“There is a huge stigma with anyone who’s young and confident that they’re a brat or think really highly of themselves. I do think highly of myself, but it’s much more than taking photos. It’s much more than wearing wigs,” Smalls says. “I don’t think that I really ever have had to explain myself to anyone. I almost love it when people underestimate me, because I know they’re going to be proven wrong.”
“Art direction is my passion,” Smalls continues. “Art direction is making something out of nothing. That’s when you see someone’s real talent come into play and their real ability to deliver more than just a lip-sync performance or more than just a pretty girl in a photo shoot.”
“It’s important to be a Black, confident superstar in this time”
In The Smalls World Show, Smalls is essentially taking what would be a typical drag show (a set of lip-synched performances that tells a larger story) and giving it a more cinematic feel. The fact that it’s a pre-recorded and edited show gives Smalls more control in constructing her narrative—and for her, control is key to getting the clearest window in her life.
“I got to work with an amazing team, but I am the one who envisioned everything that’s in the show and plucked everything out. I was part of the editing process, and I designed 85% of everything I’m wearing. I am such a control freak,” Smalls says. “And I think that’s how you’re going to see Naomi Smalls at her best.”
And her most vulnerable.
The Smalls World Show is filled with personal references and homages meant to give her fans a deeper look into her life. For example, her performance in the show to Lady Gaga’s “Dance in the Dark.”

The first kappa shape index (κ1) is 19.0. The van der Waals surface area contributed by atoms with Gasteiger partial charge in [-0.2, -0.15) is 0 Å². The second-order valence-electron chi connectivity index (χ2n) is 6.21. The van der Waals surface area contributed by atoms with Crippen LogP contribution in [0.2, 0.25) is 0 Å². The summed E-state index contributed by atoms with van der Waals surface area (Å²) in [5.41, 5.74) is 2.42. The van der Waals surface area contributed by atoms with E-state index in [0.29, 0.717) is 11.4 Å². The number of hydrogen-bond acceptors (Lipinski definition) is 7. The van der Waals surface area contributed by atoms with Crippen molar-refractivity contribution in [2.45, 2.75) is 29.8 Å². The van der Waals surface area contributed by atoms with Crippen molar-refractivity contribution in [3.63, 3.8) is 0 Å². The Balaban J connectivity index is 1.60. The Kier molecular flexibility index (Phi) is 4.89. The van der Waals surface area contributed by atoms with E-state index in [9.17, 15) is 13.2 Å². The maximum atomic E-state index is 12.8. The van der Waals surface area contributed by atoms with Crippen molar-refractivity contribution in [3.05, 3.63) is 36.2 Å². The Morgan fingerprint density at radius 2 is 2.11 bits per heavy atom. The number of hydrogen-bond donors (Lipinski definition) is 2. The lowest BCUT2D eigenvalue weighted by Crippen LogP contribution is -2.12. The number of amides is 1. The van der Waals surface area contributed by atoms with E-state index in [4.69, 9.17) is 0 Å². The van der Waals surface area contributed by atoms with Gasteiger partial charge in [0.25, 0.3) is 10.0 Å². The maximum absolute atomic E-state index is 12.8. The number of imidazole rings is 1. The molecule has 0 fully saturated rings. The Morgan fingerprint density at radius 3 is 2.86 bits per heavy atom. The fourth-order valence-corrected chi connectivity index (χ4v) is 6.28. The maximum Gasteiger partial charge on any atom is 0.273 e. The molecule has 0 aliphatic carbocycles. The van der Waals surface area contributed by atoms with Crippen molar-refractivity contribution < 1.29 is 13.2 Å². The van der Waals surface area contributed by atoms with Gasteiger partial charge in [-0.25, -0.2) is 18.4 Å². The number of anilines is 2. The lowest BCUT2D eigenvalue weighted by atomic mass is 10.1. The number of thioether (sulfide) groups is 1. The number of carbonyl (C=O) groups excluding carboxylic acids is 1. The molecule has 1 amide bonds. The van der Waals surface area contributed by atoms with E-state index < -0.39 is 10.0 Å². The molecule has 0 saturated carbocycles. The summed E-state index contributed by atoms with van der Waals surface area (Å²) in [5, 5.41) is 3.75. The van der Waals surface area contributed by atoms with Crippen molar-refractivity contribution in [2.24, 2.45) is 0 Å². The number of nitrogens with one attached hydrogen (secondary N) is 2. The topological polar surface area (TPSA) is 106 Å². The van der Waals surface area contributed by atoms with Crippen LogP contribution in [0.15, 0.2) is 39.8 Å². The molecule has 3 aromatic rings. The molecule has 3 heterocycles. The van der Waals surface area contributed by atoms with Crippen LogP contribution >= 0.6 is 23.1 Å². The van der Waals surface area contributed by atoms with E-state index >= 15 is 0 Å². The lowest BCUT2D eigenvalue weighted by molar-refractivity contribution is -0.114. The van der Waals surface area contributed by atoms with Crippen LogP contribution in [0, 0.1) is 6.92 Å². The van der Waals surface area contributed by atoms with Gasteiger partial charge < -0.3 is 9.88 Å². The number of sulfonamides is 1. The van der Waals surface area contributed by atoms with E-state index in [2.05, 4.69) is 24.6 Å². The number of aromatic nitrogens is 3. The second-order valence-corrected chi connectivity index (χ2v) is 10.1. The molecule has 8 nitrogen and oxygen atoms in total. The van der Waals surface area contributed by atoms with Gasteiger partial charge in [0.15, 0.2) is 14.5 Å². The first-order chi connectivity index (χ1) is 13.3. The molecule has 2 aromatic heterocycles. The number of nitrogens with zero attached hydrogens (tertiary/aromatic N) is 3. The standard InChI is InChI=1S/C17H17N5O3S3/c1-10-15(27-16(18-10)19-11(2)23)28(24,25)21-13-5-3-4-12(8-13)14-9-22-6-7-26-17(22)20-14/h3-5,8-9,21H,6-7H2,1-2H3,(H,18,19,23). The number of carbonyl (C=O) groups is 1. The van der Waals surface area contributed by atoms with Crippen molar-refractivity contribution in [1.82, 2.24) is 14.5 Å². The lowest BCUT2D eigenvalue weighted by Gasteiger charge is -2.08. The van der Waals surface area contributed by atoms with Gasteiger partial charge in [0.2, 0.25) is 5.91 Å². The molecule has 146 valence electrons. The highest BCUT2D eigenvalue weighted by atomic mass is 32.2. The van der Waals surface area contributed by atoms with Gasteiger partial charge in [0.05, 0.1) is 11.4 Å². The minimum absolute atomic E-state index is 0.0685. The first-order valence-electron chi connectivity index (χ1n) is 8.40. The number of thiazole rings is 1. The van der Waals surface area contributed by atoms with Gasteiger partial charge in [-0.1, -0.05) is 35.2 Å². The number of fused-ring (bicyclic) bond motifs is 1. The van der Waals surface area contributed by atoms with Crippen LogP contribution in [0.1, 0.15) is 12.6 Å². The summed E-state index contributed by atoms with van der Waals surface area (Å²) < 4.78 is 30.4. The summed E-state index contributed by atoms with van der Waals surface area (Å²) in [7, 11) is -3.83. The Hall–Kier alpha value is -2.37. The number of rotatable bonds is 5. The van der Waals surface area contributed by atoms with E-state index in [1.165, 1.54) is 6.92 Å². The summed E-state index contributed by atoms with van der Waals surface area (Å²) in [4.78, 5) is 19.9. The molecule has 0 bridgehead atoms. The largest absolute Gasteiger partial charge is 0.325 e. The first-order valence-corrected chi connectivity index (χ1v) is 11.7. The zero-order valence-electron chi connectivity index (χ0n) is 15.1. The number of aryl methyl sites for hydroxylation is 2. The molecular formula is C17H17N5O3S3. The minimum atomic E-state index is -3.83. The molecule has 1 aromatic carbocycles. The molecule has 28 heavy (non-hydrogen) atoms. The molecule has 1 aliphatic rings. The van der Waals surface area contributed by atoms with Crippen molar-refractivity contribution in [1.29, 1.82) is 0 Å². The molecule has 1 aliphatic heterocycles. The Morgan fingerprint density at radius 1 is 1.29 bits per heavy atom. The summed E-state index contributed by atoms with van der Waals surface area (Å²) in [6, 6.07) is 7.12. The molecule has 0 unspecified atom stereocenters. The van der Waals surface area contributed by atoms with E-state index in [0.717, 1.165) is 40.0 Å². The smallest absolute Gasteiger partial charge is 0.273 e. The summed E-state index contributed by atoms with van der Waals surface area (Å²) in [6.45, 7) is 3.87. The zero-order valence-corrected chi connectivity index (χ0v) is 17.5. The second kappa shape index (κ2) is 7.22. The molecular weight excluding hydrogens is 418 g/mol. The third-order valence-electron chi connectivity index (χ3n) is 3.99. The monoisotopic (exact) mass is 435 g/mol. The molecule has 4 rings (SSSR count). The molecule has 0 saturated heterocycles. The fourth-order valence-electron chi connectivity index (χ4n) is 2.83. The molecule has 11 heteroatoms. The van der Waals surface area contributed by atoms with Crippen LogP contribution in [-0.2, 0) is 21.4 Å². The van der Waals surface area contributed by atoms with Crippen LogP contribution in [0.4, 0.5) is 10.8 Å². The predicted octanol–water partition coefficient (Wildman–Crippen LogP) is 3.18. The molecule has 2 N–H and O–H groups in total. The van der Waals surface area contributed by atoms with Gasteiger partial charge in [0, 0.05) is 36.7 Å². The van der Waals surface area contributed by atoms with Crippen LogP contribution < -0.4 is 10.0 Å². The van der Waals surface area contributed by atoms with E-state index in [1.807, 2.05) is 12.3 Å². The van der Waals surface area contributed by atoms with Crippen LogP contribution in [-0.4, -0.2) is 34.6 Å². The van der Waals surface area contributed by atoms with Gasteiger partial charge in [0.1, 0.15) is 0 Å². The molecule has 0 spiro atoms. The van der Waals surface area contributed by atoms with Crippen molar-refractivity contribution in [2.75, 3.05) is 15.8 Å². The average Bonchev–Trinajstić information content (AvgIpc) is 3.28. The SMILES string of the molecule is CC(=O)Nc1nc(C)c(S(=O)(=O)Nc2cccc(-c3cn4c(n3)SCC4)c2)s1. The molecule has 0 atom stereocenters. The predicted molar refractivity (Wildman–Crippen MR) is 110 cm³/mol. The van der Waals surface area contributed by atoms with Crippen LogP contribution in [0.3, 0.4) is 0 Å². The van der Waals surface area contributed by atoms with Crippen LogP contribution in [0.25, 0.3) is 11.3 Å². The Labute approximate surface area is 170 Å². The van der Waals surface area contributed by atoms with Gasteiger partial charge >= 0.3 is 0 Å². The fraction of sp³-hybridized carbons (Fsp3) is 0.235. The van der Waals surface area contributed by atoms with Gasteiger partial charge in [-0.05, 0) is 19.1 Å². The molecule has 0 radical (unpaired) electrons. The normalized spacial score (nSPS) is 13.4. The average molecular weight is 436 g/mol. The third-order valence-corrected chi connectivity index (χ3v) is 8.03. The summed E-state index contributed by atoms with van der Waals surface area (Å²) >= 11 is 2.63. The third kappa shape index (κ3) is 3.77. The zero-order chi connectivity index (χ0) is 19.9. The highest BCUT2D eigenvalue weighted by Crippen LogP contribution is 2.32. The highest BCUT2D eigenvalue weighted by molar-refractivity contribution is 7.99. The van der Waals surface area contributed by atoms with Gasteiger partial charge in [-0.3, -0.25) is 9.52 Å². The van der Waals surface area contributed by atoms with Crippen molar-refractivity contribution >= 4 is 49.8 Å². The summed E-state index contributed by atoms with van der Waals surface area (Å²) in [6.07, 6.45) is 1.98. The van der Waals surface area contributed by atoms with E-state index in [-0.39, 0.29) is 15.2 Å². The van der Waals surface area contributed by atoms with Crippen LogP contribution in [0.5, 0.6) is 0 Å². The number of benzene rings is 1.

“I have the best parents and they were always so supportive of every nonsensical little thing I was doing. There is a time in high school when I was blasting Lady Gaga in my headphones and I was outside on the tennis court dancing my heart out, thinking I was like completely alone. But of course my mom was watching through the window and rooting me on,” Smalls says. “I had no idea I was going to be a drag queen at that time. She had probably no idea what a drag queen even was. But she fully supported me doing that. It’s super cool to have that fully realized moment in The Smalls World Show.”
From her days strutting around the mall with X-mark tape on her nipples to realizing her passion for art direction, Smalls has always stuck to what’s true for her. And, in a way, she hopes that will translate through The Smalls World Show and reach anyone who needs to hear that message—particularly Black people.
“I wanted to paint the picture of someone who is, hopefully, being an inspiration to other people to be proud of themselves and make something happen,” Smalls says. “In this time it’s really easy to get down on yourself because the world is really going to shit. And scars are being shown that have been hiding for years. It’s important to be a Black, confident superstar in this time right now because the world is pretty much against us. And I’d like to be that inspiration for others.”
It’s only been four years since Smalls first appeared on Drag Race, but in that relatively short time, she’s gone from rookie status to fully stepping into her purpose.
“I feel like if I can get my vision out to the world, it’s an amazing step into my future plans of being more behind the scenes, being more of an art director, being more of the person who’s helping someone else’s vision come to life,” Smalls says. “Drag Race has given me an amazing platform, and I think I’ve definitely made my stamp on the Drag Race world, but there’s a whole other world out there. And I’m not going to let anything stop me from trying to get what I want.”